Aspen’s Abbott tumbles in Sochi team skate |

Aspen’s Abbott tumbles in Sochi team skate

Rachel Cohen
The Associated Press
Jeremy Abbott, the U.S. Olympic figure skater who grew up in Aspen, reflects on a rocky start to the Sochi Games with a fall in the men's team short program Thursday.
Darron Cummings/AP | AP POOL

SOCHI, Russia — Meryl Davis and Charlie White comforted and cheered their fellow Americans on a tough first night of competition for the United States in the new Olympic event of team figure skating.

Nice to have their support, no doubt. But the biggest pick-me-up they can provide? Two dazzling performances in ice dancing.

The United States team was tied for the fifth-most points after the Thursday short programs for the men and pairs, technically resting in seventh after tiebreakers.

Only the top five countries advance to the free skates, a cut made after the women and ice dancers complete their short programs. But the Americans are hardly in a precarious position, because they boast the reigning world ice dancing champs in Davis and White.

Bronze hope

Russia leads with 19 points, and the other favorite, Canada, has 17. The U.S. earned just 10 on Thursday, but has better balance then most of the squads ahead of it and two wins from its ice dancers would be worth 20 points.

Still, after the falls and botched jumps from U.S. champions Jeremy Abbott of Aspen and the pairs team of Marissa Castelli and Simon Shnapir, bronze may be the team’s best hope.

For Abbott, it was another frustrating performance at a major international event. A four-time U.S. champion, he has never captured that magic on the biggest of stages. Before the 2010 Olympics, he beat Evan Lysacek at nationals, only to finish ninth in Vancouver while his compatriot won gold.

Thursday’s short program looked a lot like his first outing at the games four years ago, with Abbott crashing into the boards after falling on his opening quad jump. Yet, he insisted this was completely different.

He dubbed the team event a “run through.” Afterward, he said he told himself: “All right, I had my Olympic disaster, and now I can move on and do what I came here to do.”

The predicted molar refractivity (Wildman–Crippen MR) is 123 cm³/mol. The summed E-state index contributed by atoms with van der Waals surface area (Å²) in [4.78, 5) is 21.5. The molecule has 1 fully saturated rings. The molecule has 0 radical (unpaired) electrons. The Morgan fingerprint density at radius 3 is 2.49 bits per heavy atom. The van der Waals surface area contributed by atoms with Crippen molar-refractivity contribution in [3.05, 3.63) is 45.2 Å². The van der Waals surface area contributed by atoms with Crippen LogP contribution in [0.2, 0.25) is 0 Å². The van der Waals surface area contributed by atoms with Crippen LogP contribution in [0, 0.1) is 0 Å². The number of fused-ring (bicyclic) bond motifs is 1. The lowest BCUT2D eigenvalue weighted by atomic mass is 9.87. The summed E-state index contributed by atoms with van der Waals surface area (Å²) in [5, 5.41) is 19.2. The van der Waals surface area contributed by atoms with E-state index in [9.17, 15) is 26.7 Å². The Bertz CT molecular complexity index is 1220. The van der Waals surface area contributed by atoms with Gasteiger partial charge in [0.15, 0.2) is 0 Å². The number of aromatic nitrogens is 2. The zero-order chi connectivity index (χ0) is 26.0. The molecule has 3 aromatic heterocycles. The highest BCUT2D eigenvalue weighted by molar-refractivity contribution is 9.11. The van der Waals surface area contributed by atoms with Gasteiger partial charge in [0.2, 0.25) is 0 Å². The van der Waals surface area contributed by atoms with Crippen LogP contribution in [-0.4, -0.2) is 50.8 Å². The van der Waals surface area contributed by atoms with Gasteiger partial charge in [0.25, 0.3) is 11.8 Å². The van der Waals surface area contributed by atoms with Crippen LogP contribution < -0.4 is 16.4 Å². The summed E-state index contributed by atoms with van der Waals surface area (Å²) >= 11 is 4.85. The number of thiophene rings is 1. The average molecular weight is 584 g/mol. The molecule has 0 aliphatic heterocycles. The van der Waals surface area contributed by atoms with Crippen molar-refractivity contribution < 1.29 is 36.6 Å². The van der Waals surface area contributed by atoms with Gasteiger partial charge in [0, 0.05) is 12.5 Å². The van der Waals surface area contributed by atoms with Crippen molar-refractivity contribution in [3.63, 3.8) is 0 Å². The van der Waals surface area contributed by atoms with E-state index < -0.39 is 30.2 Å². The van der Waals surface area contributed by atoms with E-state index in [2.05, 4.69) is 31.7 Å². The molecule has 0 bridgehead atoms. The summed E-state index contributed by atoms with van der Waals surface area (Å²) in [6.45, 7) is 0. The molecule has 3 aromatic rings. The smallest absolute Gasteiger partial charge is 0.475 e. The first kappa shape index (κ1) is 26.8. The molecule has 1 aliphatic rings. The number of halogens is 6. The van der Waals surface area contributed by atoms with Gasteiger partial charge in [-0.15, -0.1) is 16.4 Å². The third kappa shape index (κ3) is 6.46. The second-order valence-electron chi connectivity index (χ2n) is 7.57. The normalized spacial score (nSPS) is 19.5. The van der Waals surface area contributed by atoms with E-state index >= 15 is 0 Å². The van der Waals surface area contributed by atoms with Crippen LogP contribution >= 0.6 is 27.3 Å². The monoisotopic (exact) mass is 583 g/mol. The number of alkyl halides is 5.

That’s the individual event, which starts next Thursday.

“I really wanted to pull out a win for my friends and for my family. That was very important to me. I’m torn apart I couldn’t do that for them,” he said. “But for me, I feel like it was a very positive step. You’re all going to think I’m crazy. I just fell on my butt and did a horrible program.

“But I have another chance next week.”

Abbott finished with 65.65 points, seventh among the men, after managing only a single axel on a planned triple. U.S. runner-up Jason Brown is likely to replace him in Sunday’s free skate, a switch allowed by the rules in two of the four disciplines.

Women skate Saturday

Two-time U.S. champ Ashley Wagner plans to do the short program Saturday, though she’s coming off a mistake-marred free skate of her own at nationals. The pairs free skate is also Saturday. The event wraps up Sunday with the men’s, women’s and ice dance long programs.

Castelli and Shnapir, in their first Olympics, were fifth among the pairs with a personal-best 64.25 points in an international event. Castelli fell and Shnapir put his hand down on their side-by-side triple salchows, but they were solid enough overall to solidify the Americans’ spot in the standings after Abbott’s scuffles.

“For making two mistakes in our jumps and still getting our season best and personal best, we’re thrilled with that final score,” said Shnapir, who was born in Russia but moved to the U.S. as a toddler, “and we know we can score much, much higher with a clean program.”

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